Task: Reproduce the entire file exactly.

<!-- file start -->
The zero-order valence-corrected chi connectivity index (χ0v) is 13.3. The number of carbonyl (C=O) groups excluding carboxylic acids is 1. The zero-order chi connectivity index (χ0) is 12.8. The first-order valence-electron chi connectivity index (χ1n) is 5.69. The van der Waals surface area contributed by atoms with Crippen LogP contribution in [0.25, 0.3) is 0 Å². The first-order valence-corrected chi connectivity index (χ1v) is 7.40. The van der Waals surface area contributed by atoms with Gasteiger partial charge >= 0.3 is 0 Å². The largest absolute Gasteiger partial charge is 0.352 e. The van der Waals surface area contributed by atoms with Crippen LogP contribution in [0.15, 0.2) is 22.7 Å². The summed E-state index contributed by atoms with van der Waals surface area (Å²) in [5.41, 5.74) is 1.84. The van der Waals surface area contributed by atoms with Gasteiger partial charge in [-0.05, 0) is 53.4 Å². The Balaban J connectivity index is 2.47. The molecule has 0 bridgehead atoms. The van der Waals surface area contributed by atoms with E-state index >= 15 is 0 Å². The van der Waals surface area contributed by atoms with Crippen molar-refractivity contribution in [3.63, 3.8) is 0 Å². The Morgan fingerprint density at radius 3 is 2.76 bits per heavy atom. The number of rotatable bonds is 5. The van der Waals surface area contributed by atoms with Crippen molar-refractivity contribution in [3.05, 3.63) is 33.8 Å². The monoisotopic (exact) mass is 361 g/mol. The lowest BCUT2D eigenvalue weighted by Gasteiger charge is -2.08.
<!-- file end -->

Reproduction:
The zero-order valence-corrected chi connectivity index (χ0v) is 13.3. The number of carbonyl (C=O) groups excluding carboxylic acids is 1. The zero-order chi connectivity index (χ0) is 12.8. The first-order valence-electron chi connectivity index (χ1n) is 5.69. The van der Waals surface area contributed by atoms with Crippen LogP contribution in [0.25, 0.3) is 0 Å². The first-order valence-corrected chi connectivity index (χ1v) is 7.40. The van der Waals surface area contributed by atoms with Gasteiger partial charge >= 0.3 is 0 Å². The largest absolute Gasteiger partial charge is 0.352 e. The van der Waals surface area contributed by atoms with Crippen LogP contribution in [0.15, 0.2) is 22.7 Å². The summed E-state index contributed by atoms with van der Waals surface area (Å²) in [5.41, 5.74) is 1.84. The van der Waals surface area contributed by atoms with Gasteiger partial charge in [-0.05, 0) is 53.4 Å². The Balaban J connectivity index is 2.47. The molecule has 0 bridgehead atoms. The van der Waals surface area contributed by atoms with E-state index >= 15 is 0 Å². The van der Waals surface area contributed by atoms with Crippen molar-refractivity contribution in [3.63, 3.8) is 0 Å². The Morgan fingerprint density at radius 3 is 2.76 bits per heavy atom. The number of rotatable bonds is 5. The van der Waals surface area contributed by atoms with Crippen molar-refractivity contribution in [3.05, 3.63) is 33.8 Å². The monoisotopic (exact) mass is 361 g/mol. The lowest BCUT2D eigenvalue weighted by Gasteiger charge is -2.08.